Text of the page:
- Report Recommendations for Rutgers
- University Position
- Rutgers’ Unique Role
- Additional Perspectives
“Reuniting Rutgers with Robert Wood Johnson Medical School would create an academic powerhouse that would significantly enhance the quality of New Jersey education and would benefit residents across the entire state.”
Rutgers President Richard L. McCormick
Virtually all the best medical schools in the nation are affiliated with top research universities. Universities with a medical school are better positioned to bring research funding to the state, recruit the finest faculty and students, and capitalize on synergies across disciplines.
The task force report strongly supports reuniting Rutgers–New Brunswick with UMDNJ–Robert Wood Johnson Medical School (RWJMS) and UMDNJ–School of Public Health in New Brunswick and Piscataway. In response, Governor Christie issued an executive order creating a committee to further explore ways to improve medical education in New Jersey. The committee’s report is due September 1, 2011.
Reuniting Rutgers and Robert Wood Johnson Medical School would bring significant benefits to New Jersey:
Better recruit top faculty and students: A university that includes a medical school offers the rich academic environment, enhanced opportunities for interdisciplinary research, increased funding, and sophisticated equipment demanded by the finest researchers and most gifted students.
Attract increased federal research funding to New Jersey: Rutgers currently brings to New Jersey more federal research funding than any other university in the state. But we can do better. Reuniting Rutgers and RWJMS would propel New Jersey’s state university into the top ranks of all American universities in total research funding and increase its competitiveness for the largest federal grants.
Foster nationally acclaimed multidisciplinary projects: The synergies created when diverse disciplines work together are fundamental to scientific breakthroughs. Rutgers and RWJMS already have several productive partnerships: they jointly offer 12 graduate degree programs and partner in three major research centers. Their facilities are in close proximity to one another in both Piscataway and New Brunswick, and several faculty hold joint appointments.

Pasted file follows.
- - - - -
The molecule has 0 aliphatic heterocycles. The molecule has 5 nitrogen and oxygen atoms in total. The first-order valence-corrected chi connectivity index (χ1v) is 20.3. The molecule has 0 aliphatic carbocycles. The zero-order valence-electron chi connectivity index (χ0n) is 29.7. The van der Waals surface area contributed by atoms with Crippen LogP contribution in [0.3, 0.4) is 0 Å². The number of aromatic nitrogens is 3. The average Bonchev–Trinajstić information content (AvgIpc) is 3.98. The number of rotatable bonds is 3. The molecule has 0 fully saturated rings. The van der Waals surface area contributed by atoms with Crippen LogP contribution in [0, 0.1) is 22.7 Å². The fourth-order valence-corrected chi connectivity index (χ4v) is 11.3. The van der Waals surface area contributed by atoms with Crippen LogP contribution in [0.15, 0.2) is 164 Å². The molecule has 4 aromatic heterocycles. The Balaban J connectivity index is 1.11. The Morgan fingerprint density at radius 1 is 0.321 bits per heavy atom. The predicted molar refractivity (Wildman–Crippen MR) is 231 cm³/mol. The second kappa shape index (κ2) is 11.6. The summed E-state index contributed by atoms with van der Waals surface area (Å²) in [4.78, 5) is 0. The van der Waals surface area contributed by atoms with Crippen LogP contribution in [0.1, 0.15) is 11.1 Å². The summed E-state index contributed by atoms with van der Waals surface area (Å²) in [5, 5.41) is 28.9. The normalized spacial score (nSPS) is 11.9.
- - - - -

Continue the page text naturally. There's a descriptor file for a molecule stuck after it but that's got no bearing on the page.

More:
Combining these two contiguous institutions under one administrative structure would promote increased collaboration and eliminate the difficulties of working across institutional lines.
Serve as a catalyst for developing new companies and creating jobs: Rutgers has been very successful in turning laboratory discoveries into real-world solutions with 80 licenses, options, and similar agreements executed in FY2010, but New Jersey needs increased technology transfer to launch new industries, create jobs, and fuel economic growth. Unifying the medical school’s resources in clinical studies and public health with Rutgers’ engineering, life science, computational science, and pharmaceutical programs would strengthen cooperation between Rutgers and core state health care industries.
Benefit New Jersey’s citizens: A unified institution with renowned faculty, enhanced multidisciplinary research, and increased funding would provide state residents with improved access to the best doctors, latest technologies, and promising clinical trials that offer hope for treating intractable diseases.